43 F3d 1480 United States v. Kaylor
43 F.3d 1480
UNITED STATES of America, Plaintiff-Appellee,
Terry Franklin KAYLOR, Defendant-Appellant.
United States Court of Appeals, Ninth Circuit.
Submitted Dec. 6, 1994.*
Decided Dec. 14, 1994.
NOTICE: Ninth Circuit Rule 36-3 provides that dispositions other than opinions or orders designated for publication are not precedential and should not be cited except when relevant under the doctrines of law of the case, res judicata, or collateral estoppel.
Before: D.W. NELSON, HALL, and TROTT, Circuit Judges.
Terry Franklin Kaylor appeals his conviction following a jury trial for knowing and intentional manufacture of marijuana in violation of 21 U.S.C. Sec. 841(a)(1). Kaylor contends that the district court erred in denying his motion for a new trial because he presented newly discovered evidence. We have jurisdiction under 28 U.S.C. Sec. 1291, and we affirm.
We review the denial of a motion for a new trial based on newly discovered evidence for abuse of discretion. United States v. Sitton, 968 F.2d 947, 959 (9th Cir.1992), cert. denied, 113 S.Ct. 1306 (1993); United States v. Kulczyk, 931 F.2d 542, 548 (9th Cir.1991). To prevail on a motion for a new trial, the movant must satisfy a five-part test: (1) the evidence must be newly discovered; (2) the failure to discover the evidence sooner must not be the result of lack of diligence; (3) the evidence must be material to the issues at trial; (4) the evidence must be neither cumulative nor impeaching; and (5) the evidence must indicate that a new trial would probably result in acquittal. See Sitton, 968 F.2d at 959-60; Kulczyk, 931 F.2d at 548.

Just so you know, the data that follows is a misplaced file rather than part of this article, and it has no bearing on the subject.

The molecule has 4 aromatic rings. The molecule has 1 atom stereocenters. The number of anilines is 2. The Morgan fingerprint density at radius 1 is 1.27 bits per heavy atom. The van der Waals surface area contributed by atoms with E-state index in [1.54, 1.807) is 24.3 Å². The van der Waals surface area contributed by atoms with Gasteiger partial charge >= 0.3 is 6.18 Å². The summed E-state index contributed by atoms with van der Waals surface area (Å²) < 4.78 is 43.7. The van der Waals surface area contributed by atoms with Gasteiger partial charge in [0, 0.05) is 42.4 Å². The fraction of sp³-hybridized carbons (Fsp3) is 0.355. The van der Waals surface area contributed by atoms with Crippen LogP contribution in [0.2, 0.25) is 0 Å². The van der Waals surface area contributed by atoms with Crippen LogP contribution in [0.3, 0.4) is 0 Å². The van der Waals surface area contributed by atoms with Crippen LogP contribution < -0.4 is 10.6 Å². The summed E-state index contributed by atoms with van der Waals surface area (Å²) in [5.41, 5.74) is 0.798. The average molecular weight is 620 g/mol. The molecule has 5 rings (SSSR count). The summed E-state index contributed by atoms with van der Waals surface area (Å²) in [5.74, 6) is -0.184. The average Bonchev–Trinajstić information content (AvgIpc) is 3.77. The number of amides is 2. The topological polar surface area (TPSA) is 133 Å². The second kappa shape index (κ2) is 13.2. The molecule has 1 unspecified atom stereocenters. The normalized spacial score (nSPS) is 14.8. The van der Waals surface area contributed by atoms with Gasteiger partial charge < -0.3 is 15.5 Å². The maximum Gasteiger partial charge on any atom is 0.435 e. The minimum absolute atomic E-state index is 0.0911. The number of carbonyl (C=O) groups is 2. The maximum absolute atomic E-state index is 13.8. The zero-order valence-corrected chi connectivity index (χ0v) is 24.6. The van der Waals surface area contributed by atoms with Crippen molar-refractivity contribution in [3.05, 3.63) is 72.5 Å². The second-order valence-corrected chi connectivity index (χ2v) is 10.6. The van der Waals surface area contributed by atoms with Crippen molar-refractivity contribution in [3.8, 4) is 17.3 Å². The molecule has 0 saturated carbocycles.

After trial Dr. Stanulis, a psychiatrist, interviewed Kaylor and opined that Kaylor suffered from Adult Attention Deficit Disorder, limited intellectual capacity, and poor education. Dr. Stanulis determined that Kaylor would have difficulty in determining the appropriate lines of behavior as an informant, unless these boundaries were clearly established for him. Kaylor contends that this evidence entitles him to a new trial because it undermines an element of the offense: whether Kaylor intended to violate the law by participating in the marijuana grow. This contention lacks merit.
Kaylor's failure to discover this "new evidence" until after trial resulted from a lack of diligence. See Sitton, 968 F.2d at 960 (holding that defendants lacked diligence where they waited until after trial to have defense expert conduct tests on amount of methamphetamine in narcotics mixture). Kaylor knew that his state of mind would be at issue during his trial, but he did not seek psychiatric evaluation until after trial. See id. Kaylor offers no explanation for his failure to pursue a psychiatric evaluation even though he admits that his state of mind was one of the key issues at trial.
In addition, even if Kaylor had diligently sought psychiatric evaluation, Kaylor has not shown that admission of this evidence would probably result in acquittal. See Kulczyk, 931 F.2d at 548-49. Dr. Stanulis stated that Kaylor would have difficulties in determining his boundaries as an informant. However, Dr. Stanulis never indicated that Kaylor lacked the requisite mental state because of his psychological problems. Furthermore, at the hearing on Kaylor's motion for a new trial, Dr. Stanulis opined that Kaylor knew that he was violating the law by manufacturing marijuana. Dr. Stanulis also testified that Kaylor told him that his reason for growing marijuana was to feed his lifelong addiction. It is unlikely that Dr. Stanulis' testimony would have resulted in Kaylor's acquittal. Accordingly, the district court did not abuse its discretion in denying Kaylor's motion for a new trial. See Sitton, 968 F.2d at 959-60; Kulczyk, 931 F.2d at 548-49.